Skift Take

Being "closer to a movie than to a traditional museum" is a minimum requirement these days, especially given the cost of building even a small set of galleries. Mere art on the wall doesn't cut it anymore.

On July 12, you can recite your favorite James Bond catchphrase while trekking 10,000 feet up Gaislachkogl Mountain in Soelden, Austria. On its snowy peak is 007 Elements, a first-of-its-kind, immersive James Bond museum.

True Bond fans may recognize Soelden as the wintry backdrop from action sequences in the 24th James Bond film, Spectre, which came out in 2015. For the scene, director Sam Mendes asked production designer Dennis Gassner to find a cold location.

“We went to the Alps in Switzerland and Austria and Italy,” says Gassner via phone. “Luckily, we found Soelden in Austria—and a restaurant, the Ice Q, at the top of this ski lift, which became the foundation for what we needed.”

Now the peak has been reimagined as a “cinematic installation” that places visitors inside the world of 007 while revealing how that richly layered and expensive world is made.

Visitors will be able to see the latest AI-enabled Jaguar Land Rover tech, as well as the guts behind the C-X75 concept car that starred in a car chase through Rome in Spectre. Although Bond may be an Aston Martin man, Jaguar Land Rover vehicles have appeared in nine Bond films since Octopussy in 1983, when Roger Moore made a dramatic escape in a Range Rover Classic.

Eight Bond films have featured a snowbound sequence, and 007 Elements is designed as a rugged environment to bring them to life. The first half of the installation features programmed sequences, and the remaining galleries are for exploration at guests’ own pace.

It’s closer to a movie than to a traditional museum. The space was designed and developed by Callow and Tino Schaedler, head of design at Optimist Inc., a creative agency in the U.S. and Europe. They collaborated with Austrian architect Johann Obermoser and his team at Arch Omo Architektur, who first designed the Ice Q, which Callow refers to as “a shiny Alpine jewel.”

Land Rovers and Range Rovers used in the film were towed up the mountain by snowmobiles because there were no access roads. Visitors to Elements, on the other hand, will be transported the same way as Spectre’s crew, which arrived in spectacular fashion via a 10-person cable car system operated by Bergbahnen Soelden. Callow credits the cable car company’s managing director, Jakob Falkner, with the “crazy, wacky concept of hollowing-out a mountain to build a super-modern experiential exhibition.”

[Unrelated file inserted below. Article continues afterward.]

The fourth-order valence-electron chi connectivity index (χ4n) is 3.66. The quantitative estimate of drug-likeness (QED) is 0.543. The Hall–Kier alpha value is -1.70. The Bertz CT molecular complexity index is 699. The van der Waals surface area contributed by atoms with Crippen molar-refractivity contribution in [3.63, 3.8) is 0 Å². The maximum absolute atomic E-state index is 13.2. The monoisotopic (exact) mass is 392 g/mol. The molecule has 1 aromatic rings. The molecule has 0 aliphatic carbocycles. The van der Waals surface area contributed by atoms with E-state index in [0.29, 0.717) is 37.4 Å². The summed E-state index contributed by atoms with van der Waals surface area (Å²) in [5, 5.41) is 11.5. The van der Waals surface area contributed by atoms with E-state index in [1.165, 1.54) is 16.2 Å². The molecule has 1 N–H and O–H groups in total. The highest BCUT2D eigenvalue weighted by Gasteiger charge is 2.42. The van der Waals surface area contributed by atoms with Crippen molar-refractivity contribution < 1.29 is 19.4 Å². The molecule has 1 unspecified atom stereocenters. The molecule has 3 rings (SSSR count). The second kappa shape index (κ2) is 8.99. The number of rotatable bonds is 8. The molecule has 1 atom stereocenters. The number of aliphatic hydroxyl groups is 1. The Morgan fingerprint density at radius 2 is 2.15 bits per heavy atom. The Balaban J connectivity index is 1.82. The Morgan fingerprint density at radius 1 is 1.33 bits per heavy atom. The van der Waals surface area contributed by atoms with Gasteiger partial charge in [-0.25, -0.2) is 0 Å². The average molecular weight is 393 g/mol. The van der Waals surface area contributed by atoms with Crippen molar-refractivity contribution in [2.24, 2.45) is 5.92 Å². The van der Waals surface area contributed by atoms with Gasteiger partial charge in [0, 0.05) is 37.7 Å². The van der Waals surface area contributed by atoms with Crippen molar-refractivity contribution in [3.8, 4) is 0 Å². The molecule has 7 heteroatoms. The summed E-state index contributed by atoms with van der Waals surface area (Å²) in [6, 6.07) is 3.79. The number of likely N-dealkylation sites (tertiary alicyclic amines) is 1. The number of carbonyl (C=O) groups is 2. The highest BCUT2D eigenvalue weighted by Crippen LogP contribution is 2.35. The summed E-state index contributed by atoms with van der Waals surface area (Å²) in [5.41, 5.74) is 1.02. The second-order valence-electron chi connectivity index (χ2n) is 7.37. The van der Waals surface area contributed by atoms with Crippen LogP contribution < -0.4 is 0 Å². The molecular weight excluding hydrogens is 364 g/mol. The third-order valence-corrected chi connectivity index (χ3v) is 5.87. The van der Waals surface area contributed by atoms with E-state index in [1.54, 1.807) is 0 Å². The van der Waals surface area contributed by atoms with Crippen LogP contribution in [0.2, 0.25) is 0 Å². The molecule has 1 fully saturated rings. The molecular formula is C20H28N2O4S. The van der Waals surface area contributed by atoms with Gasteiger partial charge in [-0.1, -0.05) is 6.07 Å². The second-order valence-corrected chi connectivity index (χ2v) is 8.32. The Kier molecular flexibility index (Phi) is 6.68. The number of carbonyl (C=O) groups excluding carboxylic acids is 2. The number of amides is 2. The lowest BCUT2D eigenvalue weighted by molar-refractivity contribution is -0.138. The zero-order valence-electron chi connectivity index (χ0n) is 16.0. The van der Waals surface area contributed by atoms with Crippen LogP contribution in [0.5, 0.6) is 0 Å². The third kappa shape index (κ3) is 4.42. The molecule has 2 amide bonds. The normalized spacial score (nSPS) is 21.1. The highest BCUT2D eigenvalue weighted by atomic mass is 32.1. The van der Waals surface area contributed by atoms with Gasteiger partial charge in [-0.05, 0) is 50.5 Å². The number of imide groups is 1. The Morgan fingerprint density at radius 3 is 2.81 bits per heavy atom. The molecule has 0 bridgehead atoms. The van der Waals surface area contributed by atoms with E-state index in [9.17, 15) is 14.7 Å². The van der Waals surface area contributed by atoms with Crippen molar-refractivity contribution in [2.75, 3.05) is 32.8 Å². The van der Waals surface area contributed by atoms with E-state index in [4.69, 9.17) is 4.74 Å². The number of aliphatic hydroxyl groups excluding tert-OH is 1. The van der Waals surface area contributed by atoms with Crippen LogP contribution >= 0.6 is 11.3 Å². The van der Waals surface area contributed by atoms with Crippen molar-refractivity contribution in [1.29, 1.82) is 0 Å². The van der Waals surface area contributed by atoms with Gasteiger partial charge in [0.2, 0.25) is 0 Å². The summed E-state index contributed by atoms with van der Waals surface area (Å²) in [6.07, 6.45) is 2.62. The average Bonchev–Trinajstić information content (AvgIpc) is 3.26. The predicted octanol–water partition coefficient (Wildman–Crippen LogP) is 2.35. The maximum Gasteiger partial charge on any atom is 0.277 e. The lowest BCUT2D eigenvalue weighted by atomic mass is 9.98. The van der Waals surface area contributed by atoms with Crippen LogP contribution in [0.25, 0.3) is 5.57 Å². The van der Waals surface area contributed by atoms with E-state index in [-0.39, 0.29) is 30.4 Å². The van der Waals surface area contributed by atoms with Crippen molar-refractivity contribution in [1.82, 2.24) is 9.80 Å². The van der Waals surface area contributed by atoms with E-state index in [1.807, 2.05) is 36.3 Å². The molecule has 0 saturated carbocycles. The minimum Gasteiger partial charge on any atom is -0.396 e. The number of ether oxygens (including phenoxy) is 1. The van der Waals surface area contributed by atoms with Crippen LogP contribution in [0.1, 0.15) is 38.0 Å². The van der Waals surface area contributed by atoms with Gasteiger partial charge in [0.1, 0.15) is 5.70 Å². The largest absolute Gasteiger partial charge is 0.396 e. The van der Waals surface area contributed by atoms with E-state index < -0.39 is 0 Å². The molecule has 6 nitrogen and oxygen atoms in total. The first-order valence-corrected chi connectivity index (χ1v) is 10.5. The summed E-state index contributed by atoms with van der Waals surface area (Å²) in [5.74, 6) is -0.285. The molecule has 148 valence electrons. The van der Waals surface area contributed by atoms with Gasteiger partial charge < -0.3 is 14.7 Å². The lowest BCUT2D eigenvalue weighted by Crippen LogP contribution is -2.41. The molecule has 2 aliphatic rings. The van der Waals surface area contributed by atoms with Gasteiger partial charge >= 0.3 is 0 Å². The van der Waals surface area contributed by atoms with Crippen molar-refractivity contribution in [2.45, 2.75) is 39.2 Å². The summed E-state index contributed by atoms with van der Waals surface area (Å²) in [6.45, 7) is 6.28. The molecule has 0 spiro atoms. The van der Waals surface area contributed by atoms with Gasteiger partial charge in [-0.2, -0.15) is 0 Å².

The majority of the museum is tucked inside of the mountain. Building at such elevation presented unusual challenges. Concrete was ferried up the slopes by helicopter, and the structure is stabilized at 33.8ºF (1ºC) so it doesn’t unsettle the permafrost or geological fault lines. Once fully complete, rock and ice will be replaced around the edges and atop the building to minimize the visual impact amid the panoramic landscape.

“Our aim with 007 Elements is to tell the narrative of the Bond story in an emotional and engaging way,” says Callow. “We want to use this incredible location to bring stories to life in a unique and unforgettable way.”

While the museum will focus on Spectre, it will also touch on signature assets across the franchise, thanks to participation by Metro-Goldwyn-Mayer and EON Productions, the studio and production company that own Bond film rights.

“They were keen to give approval and have been involved from the outset,” says Callow. “We were lucky enough with this project to have a real movie set exactly where Spectre was shot. An authentic location is the backbone of the entire thing.”

“From the first films, Bond has always been about being the first to do something, to test what can be done in an extreme way. Ian Fleming’s books raised the bar with technology, location, and character. So we wanted to make an experience that matched that progressive thinking of the 007 brand and brought it to the public in a new, unique way.”

Elements is not intended to make a profit, but to raise awareness of that long-time brand and to bring new guests to the Soelden Valley. Says Callow: “It’s an added component to what’s already an amazingly wealthy region, in terms of things you can do.”

Admission to 007 Elements will cost €22 ($25.90) for adults, or €54 in combination with the mandatory gondola lift ticket. The attraction will operate daily from 9 a.m. to 3:30 p.m., from July 12 through Sept. 30, and from Oct. 26 through May 1.

©2018 Bloomberg L.P.

This article was written by Jason Tesauro from Bloomberg and was legally licensed through the NewsCred publisher network. Please direct all licensing questions to

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Tags: austria, movies, museums

Photo Credit: Soelden, Austria, in December of 2013. The town will feature a new immersive James Bond museum called 007 Elements. Pavel Matejicek / Flickr

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